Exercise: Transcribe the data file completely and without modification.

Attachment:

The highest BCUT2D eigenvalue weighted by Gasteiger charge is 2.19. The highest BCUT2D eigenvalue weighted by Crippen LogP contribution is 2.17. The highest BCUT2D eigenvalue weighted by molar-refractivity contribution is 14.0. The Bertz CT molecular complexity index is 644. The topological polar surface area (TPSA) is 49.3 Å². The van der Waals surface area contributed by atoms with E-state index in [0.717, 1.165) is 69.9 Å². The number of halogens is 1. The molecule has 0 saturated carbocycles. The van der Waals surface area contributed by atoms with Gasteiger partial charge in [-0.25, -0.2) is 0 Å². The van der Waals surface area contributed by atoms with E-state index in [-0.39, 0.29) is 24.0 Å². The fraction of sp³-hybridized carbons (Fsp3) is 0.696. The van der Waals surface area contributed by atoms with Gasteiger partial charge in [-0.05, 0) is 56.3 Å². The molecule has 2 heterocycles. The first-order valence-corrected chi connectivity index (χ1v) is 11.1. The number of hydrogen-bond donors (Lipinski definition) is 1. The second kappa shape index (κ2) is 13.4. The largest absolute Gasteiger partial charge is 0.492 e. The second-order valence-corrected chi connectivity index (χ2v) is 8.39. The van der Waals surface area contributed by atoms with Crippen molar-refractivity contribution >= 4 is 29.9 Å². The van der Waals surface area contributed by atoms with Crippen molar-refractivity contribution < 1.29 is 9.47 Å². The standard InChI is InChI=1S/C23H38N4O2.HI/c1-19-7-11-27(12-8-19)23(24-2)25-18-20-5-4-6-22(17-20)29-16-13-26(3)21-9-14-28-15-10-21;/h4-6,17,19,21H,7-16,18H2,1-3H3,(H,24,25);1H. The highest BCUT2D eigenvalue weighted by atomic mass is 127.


The highest BCUT2D eigenvalue weighted by Gasteiger charge is 2.19. The highest BCUT2D eigenvalue weighted by Crippen LogP contribution is 2.17. The highest BCUT2D eigenvalue weighted by molar-refractivity contribution is 14.0. The Bertz CT molecular complexity index is 644. The topological polar surface area (TPSA) is 49.3 Å². The van der Waals surface area contributed by atoms with E-state index in [0.717, 1.165) is 69.9 Å². The number of halogens is 1. The molecule has 0 saturated carbocycles. The van der Waals surface area contributed by atoms with Gasteiger partial charge in [-0.25, -0.2) is 0 Å². The van der Waals surface area contributed by atoms with E-state index in [-0.39, 0.29) is 24.0 Å². The fraction of sp³-hybridized carbons (Fsp3) is 0.696. The van der Waals surface area contributed by atoms with Gasteiger partial charge in [-0.05, 0) is 56.3 Å². The molecule has 2 heterocycles. The first-order valence-corrected chi connectivity index (χ1v) is 11.1. The number of hydrogen-bond donors (Lipinski definition) is 1. The second kappa shape index (κ2) is 13.4. The largest absolute Gasteiger partial charge is 0.492 e. The second-order valence-corrected chi connectivity index (χ2v) is 8.39. The van der Waals surface area contributed by atoms with Crippen molar-refractivity contribution >= 4 is 29.9 Å². The van der Waals surface area contributed by atoms with Crippen molar-refractivity contribution < 1.29 is 9.47 Å². The standard InChI is InChI=1S/C23H38N4O2.HI/c1-19-7-11-27(12-8-19)23(24-2)25-18-20-5-4-6-22(17-20)29-16-13-26(3)21-9-14-28-15-10-21;/h4-6,17,19,21H,7-16,18H2,1-3H3,(H,24,25);1H. The highest BCUT2D eigenvalue weighted by atomic mass is 127.